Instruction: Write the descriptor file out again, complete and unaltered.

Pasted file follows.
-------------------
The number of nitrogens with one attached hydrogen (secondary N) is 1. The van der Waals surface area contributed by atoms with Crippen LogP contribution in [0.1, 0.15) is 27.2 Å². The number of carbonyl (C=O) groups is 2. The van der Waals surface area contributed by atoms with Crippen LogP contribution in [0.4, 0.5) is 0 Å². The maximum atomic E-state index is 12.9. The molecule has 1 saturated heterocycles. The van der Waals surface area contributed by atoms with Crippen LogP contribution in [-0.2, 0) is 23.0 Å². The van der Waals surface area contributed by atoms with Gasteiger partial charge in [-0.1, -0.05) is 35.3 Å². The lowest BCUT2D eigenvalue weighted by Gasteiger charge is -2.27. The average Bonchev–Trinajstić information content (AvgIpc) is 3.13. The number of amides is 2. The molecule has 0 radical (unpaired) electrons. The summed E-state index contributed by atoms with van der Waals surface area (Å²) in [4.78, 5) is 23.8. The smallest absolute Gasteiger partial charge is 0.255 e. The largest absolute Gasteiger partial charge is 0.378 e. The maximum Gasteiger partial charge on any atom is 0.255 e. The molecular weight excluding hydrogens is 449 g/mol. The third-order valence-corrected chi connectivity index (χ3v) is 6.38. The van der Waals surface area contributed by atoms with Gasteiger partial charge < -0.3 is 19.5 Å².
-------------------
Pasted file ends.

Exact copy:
The number of nitrogens with one attached hydrogen (secondary N) is 1. The van der Waals surface area contributed by atoms with Crippen LogP contribution in [0.1, 0.15) is 27.2 Å². The number of carbonyl (C=O) groups is 2. The van der Waals surface area contributed by atoms with Crippen LogP contribution in [0.4, 0.5) is 0 Å². The maximum atomic E-state index is 12.9. The molecule has 1 saturated heterocycles. The van der Waals surface area contributed by atoms with Crippen LogP contribution in [-0.2, 0) is 23.0 Å². The van der Waals surface area contributed by atoms with Gasteiger partial charge in [-0.1, -0.05) is 35.3 Å². The lowest BCUT2D eigenvalue weighted by Gasteiger charge is -2.27. The average Bonchev–Trinajstić information content (AvgIpc) is 3.13. The number of amides is 2. The molecule has 0 radical (unpaired) electrons. The summed E-state index contributed by atoms with van der Waals surface area (Å²) in [4.78, 5) is 23.8. The smallest absolute Gasteiger partial charge is 0.255 e. The largest absolute Gasteiger partial charge is 0.378 e. The maximum Gasteiger partial charge on any atom is 0.255 e. The molecular weight excluding hydrogens is 449 g/mol. The third-order valence-corrected chi connectivity index (χ3v) is 6.38. The van der Waals surface area contributed by atoms with Gasteiger partial charge < -0.3 is 19.5 Å².